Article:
The International Covenant on Economic, Social and Cultural Rights (ICESCR) is one of the most important United Nations (UN) human rights treaties. It is one of the two treaties that give legal force to the Universal Declaration of Human Rights (the other being the International Covenant on Civil and Political Rights, ICCPR). The UK ratified ICESCR in 1976.
ICESCR rights are crucial to enable people to live with dignity. This treaty covers important areas of public policy, such as the rights to:
- fair and just conditions of work
- social security
- adequate food
- clothing and housing
- health, and
Read the full text of the ICESCR.
How the ICESCR treaty cycle works
Each treaty operates on its own unique timetable. We are now in a period of follow-up activity for the ICESCR where we will be working the government and civil society organisations to try and implement the committee's concluding observations.
ICESCR work by the Commission
We have produced the following reports and research as part of our ICESCR treaty monitoring activity:
- The Commission’s updated submission to the UN Committee on Economic, Social and Cultural Rights (April 2016).
- Our Oral Statement at the pre-sessional working group of the UN Committee on Economic, Social and Cultural Rights (October 2015).
- Our submission to the UN Committee on Economic, Social and Cultural Rights on socio-economic rights in the UK (August 2015).
We have produced the following work related to this treaty:
- We have written to the Secretary of State for Work and Pensions, Damian Green MP, with our recommendations for the ‘Improving lives: helping workless families’ policy.
- We have written to the Justice Secretary, Rt Hon Liz Truss MP, encouraging the government to implement the recent concluding observations (December 2016).
- Letter from Sir Oliver Heald QC MP, Minister of State for Courts and Justice, in response to our letter (January 2017).
- Mid-term Universal Periodic Review report – covering conditions of work of migrant workers, the gender pay gap, welfare reform and tackling inequality (August 2014).
- Research Report 94: Cumulative Impact Assessment – measuring the impact of the 2010 Spending Review on people with protected characteristics (the groups that are protected under the Equality Act 2010) (Summer 2014).
- The Invisible Workforce: Employment practices in the cleaning sector (August 2014).
- Inquiry into fairness, dignity and respect in SME workplaces (October 2015).
- Following the concluding observations of July 2016, the Commission is implementing a programme of work to make sure that the UK and devolved Governments take concrete action to make the changes recommended by the UN. Our work includes engagement with Government, Parliament, Civil Society and other stakeholders.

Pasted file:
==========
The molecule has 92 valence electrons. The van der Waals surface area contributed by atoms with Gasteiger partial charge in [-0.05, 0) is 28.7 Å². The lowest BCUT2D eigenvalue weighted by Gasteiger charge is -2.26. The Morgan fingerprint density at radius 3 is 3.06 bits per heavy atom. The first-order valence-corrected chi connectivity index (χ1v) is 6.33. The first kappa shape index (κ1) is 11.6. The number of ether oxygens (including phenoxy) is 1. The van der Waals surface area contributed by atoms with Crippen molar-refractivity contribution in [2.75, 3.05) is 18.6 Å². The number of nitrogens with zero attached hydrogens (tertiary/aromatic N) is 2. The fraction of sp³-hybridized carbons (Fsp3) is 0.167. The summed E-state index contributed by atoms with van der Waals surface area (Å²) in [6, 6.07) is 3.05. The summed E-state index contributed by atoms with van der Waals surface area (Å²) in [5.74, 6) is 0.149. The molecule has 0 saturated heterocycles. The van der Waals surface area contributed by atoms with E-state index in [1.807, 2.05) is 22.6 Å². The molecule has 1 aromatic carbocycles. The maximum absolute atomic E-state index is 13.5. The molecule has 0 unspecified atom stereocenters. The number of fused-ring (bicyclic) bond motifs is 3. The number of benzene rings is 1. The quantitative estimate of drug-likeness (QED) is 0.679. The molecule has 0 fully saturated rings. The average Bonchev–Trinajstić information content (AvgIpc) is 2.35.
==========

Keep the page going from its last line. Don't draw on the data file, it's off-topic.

- The next State report under ICESCR is due from the UK Government by June 2021.
The UN Committee on Economic, Social and Cultural Rights published its concluding observations in June 2016 and highlighted the following priority areas:
- Any new British Bill of Rights is aimed at enhancing human rights, particularly economic, social and cultural rights
- A better regulatory framework to ensure companies operating in the UK fully respect, economic, social and cultural rights
- That the government consider the impact on human rights in their international development work
- A human rights impact assessment of the recent changes to the tax system, particularly for marginalized and disadvantaged groups.
- Calling for free legal aid and an end to Employment Tribunal fees.
- That the government conduct and assessment on the impact of social security reform since 2010.
UN Special Rapporteurs on Housing, Disabilities, Poverty and Food have written a joint letter to the UK Government on the human rights concerns they have with the Welfare Reform and Work Act 2016 (April 2016).
ICESCR is monitored by the UN Committee on Economic, Social and Cultural Rights (UN CESCR), a body made up of 18 independent experts drawn from states that have ratified the treaty.
Governments submit reports to this Committee every five years. These ‘State Reports’ explain the steps taken to implement the treaty and how these have affected people in the UK.
The Committee also considers evidence from other sources. As one of the UK’s National Human Rights Institutions (NHRIs), the Commission submits information to this process in what is known as a ‘shadow report’.
The Committee identifies a ‘list of issues’ that they want the states to provide further information on. NHRIs and civil society can also respond to these issues.
It then examines the UK’s State Report and the responses to the list of issues, and produces its own report with recommendations for action. These are called the ‘Concluding Observations’. States are required to publish these recommendations, act on them and report on progress.
More information about this procedure can be found here.
Read the UK’s most recent State Report (2014).
Last updated: 17 Aug 2017